Mă simt ca o frunză purtată de vînt… Şi dacă Îl vei căuta pe Domnul…

Photo credit tmiquestions.blogspot.com

Deuteronom 4
29 Şi dacă de acolo vei căuta pe Domnul, Dumnezeul tău, Îl vei găsi dacă -L vei căuta din toată inima ta şi din tot sufletul tău. 30 Şi după ce ţi se vor întîmpla toate aceste lucruri în strîmtorarea ta, în zilele de pe urmă, te vei întoarce la Domnul, Dumnezeul tău, şi vei asculta glasul Lui; 31 căci Domnul, Dumnezeul tău, este un Dumnezeu plin de îndurare, care nu te va părăsi şi nu te va nimici; El nu va uita legămîntul pe care l -a încheiat prin jurămînt cu părinţii tăi.
1.Ma simt ca o frunza.. purtata de vant..
Ca o trestie franta..pe malul unui lac..
Ca un nuc..care abia mai fumega..
Dar fara Domnul..mult, mult prea sarac..

2.Furtuna e mare iar barca..mi-e inecata..
Nu mai pot vasli..as vrea, sa ajung la mal..
Ma uit in jurul meu si vad, doar barci scufundate..
Mai Vino odata, sa nu ma pierd in lac..

REFREN :Mai trimite-mi Doamne X 3
Cand mi-e greu pe cale, nu mai am rabdare..
Mi-ai spus sa Te chem, cand imi este greu..

3.Azi e clipa sa Te strig..
E momentul sa Te chem, in ajutor..
Nu vreau sa Te pierd Isuse,
Nu vreau sa Te pierd, caci prea mult Te iubesc..

4.Nu-s nici fiul lui David
Ai mila de mine..
Nu sunt orbul Bartimeu, cel din vechime..
Nu-s femeia, canadianca, cea din scripturi..
Sa cer de la tine, doar faramituri..

5.Sunt un simplu calator, spre tara mea..
Sunt un copil, fara de-ajutor..
Tu Esti Tatal meu, Tu Esti Mama mea..
Ma incred in Tine, din tineretea mea..

REFREN: Mai trimite-mi Doamne x 3
Cand mi-e greu pe cale, nu mai am rabdare,
Mi-ai spus sa Te chem, cand imi este greu..

6.Azi e clipa sa Te strig..
E momentul sa Te chem, in ajutor..
Nu vreau sa Te pierd Isuse,
Nu vreau sa Te pierd, caci prea mult Te iubesc…

7.Azi e clipa sa Te strig..
E momentul sa Te chem, in ajutor..
Nu vreau sa Te pierd Isuse,
Nu vreau sa Te pierd, caci prea mult Te iubesc…

8.Nu vreau sa Te pierd Isuse
Nu vreau sa Te pierd caci prea mult Te ïubesc..
Versuri de la: http://www.versuri.ro/
VIDEO by Vasile Andronesi Corul bisericii Rugul Aprins, Toflea,

Mai trimite Doamne

Timisoara – Seara de imnuri crestine romanesti, Corul Jubilate la Biserica Poarta Cerului 19 octombrie 2013

Photo credit http://www.jubilate.ro

Fundaţia Jubilate în colaborare cu Centrul Areopagus vă invită la O seară de imnuri creştine românești. Întălnirea va avea loc sâmbătă, 19 octombrie 2013, ora 18, la Biserica Poarta Cerului din Timişoara, str. Banul Mărăcine nr. 25. Această seară muzicală marchează încheierea Concursului de imnuri creștine (desfâșurat în perioada mai – august 2013). Vor participa formaţii vocale din Bucureşti şi Arad. Evenimentul aduce împreună, într-o atmosferă de închinare, creații muzicale deja consacrate în imnologia creștină românească și lucrări reprezentative participante la acest concurs.

Vă așteptăm cu drag să cântaţi cântări îndrăgite de multă vreme şi să vă delectaţi cu cântări noi.

Trei partituri noi pentru corul bisericii!

Pentru a începe noul an coral cu un nou avânt, Editura Jubilate vă propune trei piese corale. În aceste lucrări accesibile veți găsi prospețimea și bucuria unor exprimări profunde care să vă ducă în fața tronului de har, atât prin comunicarea textului, cât și a muzicii.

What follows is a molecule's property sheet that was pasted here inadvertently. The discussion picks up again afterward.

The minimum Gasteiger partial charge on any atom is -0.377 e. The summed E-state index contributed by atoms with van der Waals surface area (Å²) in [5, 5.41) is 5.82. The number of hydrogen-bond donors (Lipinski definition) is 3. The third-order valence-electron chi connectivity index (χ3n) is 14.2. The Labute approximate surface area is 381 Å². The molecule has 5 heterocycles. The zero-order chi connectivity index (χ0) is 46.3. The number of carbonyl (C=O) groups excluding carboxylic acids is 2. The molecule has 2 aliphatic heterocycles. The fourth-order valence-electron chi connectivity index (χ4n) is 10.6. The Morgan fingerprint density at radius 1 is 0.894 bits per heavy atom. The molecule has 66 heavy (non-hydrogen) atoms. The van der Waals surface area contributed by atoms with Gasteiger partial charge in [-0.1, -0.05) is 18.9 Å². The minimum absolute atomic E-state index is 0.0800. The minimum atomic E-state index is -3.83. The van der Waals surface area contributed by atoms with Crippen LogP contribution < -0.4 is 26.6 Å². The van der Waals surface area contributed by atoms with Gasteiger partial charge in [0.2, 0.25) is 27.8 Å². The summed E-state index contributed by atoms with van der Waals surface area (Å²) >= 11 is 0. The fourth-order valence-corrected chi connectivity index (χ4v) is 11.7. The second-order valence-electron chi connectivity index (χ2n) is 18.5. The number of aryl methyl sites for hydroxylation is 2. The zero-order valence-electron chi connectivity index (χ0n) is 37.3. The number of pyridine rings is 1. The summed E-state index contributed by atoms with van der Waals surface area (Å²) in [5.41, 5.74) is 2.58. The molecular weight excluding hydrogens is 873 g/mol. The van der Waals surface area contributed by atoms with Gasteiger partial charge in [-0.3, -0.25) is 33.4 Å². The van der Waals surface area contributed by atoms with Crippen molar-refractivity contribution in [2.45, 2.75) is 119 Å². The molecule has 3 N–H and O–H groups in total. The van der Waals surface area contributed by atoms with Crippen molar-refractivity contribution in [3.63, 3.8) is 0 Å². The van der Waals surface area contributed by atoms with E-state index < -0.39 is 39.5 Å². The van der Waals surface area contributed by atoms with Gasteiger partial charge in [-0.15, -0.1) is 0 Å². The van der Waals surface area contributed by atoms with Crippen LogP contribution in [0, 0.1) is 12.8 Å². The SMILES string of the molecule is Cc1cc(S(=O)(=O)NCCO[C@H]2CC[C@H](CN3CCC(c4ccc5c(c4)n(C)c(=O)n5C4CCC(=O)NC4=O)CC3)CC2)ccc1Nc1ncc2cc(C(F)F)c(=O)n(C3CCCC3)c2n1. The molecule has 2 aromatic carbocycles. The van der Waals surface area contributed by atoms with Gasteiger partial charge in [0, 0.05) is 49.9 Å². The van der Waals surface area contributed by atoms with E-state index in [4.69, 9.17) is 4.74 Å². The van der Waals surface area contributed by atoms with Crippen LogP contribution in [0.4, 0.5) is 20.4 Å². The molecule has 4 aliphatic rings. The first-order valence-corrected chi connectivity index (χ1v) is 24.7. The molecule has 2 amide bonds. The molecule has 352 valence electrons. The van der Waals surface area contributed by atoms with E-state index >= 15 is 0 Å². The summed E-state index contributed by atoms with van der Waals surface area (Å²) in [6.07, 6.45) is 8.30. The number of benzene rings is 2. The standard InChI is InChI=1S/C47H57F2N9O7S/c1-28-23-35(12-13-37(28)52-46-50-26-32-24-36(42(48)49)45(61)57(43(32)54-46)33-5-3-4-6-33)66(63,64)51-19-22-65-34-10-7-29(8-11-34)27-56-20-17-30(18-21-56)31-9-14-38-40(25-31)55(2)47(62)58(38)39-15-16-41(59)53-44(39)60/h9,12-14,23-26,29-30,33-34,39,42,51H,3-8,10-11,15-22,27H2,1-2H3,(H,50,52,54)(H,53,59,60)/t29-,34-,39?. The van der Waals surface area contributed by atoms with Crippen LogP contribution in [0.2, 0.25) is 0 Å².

Pentru mai multe detalii şi pentru comandă, mergeţi la „publicaţii” sus pe pagină Jubilate: http://www.jubilate.ro VIDEOS by Fundatia Jubilate Imnuri cantate la Biserica Betel 2 Sibiu Dirijor: Richard Mauney Corul Jubilate

Mii de comori:

Lumina slavei!

Dr. Ravi Zacharias at the First Romanian Baptist Church of Atlanta October 13, 2013

First Romanian Baptist Church of Atlanta

Multumesc lui Ben Lucescu pentru acest anunt! Vom posta si video pe curand, pentru cei care nu pot viziona programul LIVE/ In Direct.

Ravi Zacharias’s Message (at 1:09:00)

 ImageDR. Ravi Zacharias (born 1946) is an Indian-born, Canadian-American Christian apologist, the founder and Chairman of the Board of Ravi Zacharias International Ministries(RZIM). As a defender of traditional evangelicalism, Ravi Zacharias is the author of numerous Christian books, including Gold Medallion Book Award winner “Can Man Live Without God?”, and bestsellers “Light in the Shadow of Jihad” and “The Grand Weaver”. –from Wikipedia, the free encyclopedia

“Love is the most powerful apologetic. It is the essential component in reaching the whole person in a fragmented world. The need is vast, but it is also imperative that we be willing to follow the example of Jesus and meet the need.”
Ravi Zacharias

To read more about Ravi Zacharias and his ministry please visit www.rzim.org

At First Romanian Baptist church of Atlanta we are deeply honored to have Dr. Ravi Zacharias as our special guest during the Sunday night service on October 13th 2013, and our congregation are praying that God will use his powerful message to touch many hearts. (Poza din dreamt Pastorul Ted Cocian, poza de la Baptist Press News)

Vlad Criznic, the Director of RZIM Zacharias Trust, Romania, who visited our church in the past will also participate .

The Sunday night service is open to everyone, there is no admission fee and it starts at 6:00PM ET, being held in the Church’s main sanctuary. The doors will open at 5:00PM.

The service will be entirely in English, thus headphones and translation into Romanian will be provided upon request.